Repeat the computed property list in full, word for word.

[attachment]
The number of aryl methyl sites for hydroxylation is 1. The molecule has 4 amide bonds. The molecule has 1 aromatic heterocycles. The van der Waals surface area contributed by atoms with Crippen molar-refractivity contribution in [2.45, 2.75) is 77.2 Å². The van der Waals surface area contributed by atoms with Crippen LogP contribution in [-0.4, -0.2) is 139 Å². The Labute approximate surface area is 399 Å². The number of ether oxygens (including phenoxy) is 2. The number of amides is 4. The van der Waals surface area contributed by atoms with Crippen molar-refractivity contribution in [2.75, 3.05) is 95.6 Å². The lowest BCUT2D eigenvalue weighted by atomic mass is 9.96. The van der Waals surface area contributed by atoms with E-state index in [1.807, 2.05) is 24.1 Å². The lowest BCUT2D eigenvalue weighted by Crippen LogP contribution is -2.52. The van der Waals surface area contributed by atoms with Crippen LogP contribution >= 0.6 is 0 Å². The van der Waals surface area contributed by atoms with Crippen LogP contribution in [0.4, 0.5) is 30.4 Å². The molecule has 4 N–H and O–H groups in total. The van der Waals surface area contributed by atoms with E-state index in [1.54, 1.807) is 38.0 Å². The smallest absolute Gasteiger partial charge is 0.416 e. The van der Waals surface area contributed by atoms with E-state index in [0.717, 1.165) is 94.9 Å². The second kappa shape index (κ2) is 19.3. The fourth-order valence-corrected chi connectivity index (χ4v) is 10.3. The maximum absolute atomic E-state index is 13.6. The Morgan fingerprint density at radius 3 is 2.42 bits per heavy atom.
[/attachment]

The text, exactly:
The number of aryl methyl sites for hydroxylation is 1. The molecule has 4 amide bonds. The molecule has 1 aromatic heterocycles. The van der Waals surface area contributed by atoms with Crippen molar-refractivity contribution in [2.45, 2.75) is 77.2 Å². The van der Waals surface area contributed by atoms with Crippen LogP contribution in [-0.4, -0.2) is 139 Å². The Labute approximate surface area is 399 Å². The number of ether oxygens (including phenoxy) is 2. The number of amides is 4. The van der Waals surface area contributed by atoms with Crippen molar-refractivity contribution in [2.75, 3.05) is 95.6 Å². The lowest BCUT2D eigenvalue weighted by atomic mass is 9.96. The van der Waals surface area contributed by atoms with E-state index in [1.807, 2.05) is 24.1 Å². The lowest BCUT2D eigenvalue weighted by Crippen LogP contribution is -2.52. The van der Waals surface area contributed by atoms with Crippen LogP contribution >= 0.6 is 0 Å². The van der Waals surface area contributed by atoms with Crippen LogP contribution in [0.4, 0.5) is 30.4 Å². The molecule has 4 N–H and O–H groups in total. The van der Waals surface area contributed by atoms with E-state index in [1.54, 1.807) is 38.0 Å². The smallest absolute Gasteiger partial charge is 0.416 e. The van der Waals surface area contributed by atoms with E-state index in [0.717, 1.165) is 94.9 Å². The second kappa shape index (κ2) is 19.3. The fourth-order valence-corrected chi connectivity index (χ4v) is 10.3. The maximum absolute atomic E-state index is 13.6. The Morgan fingerprint density at radius 3 is 2.42 bits per heavy atom.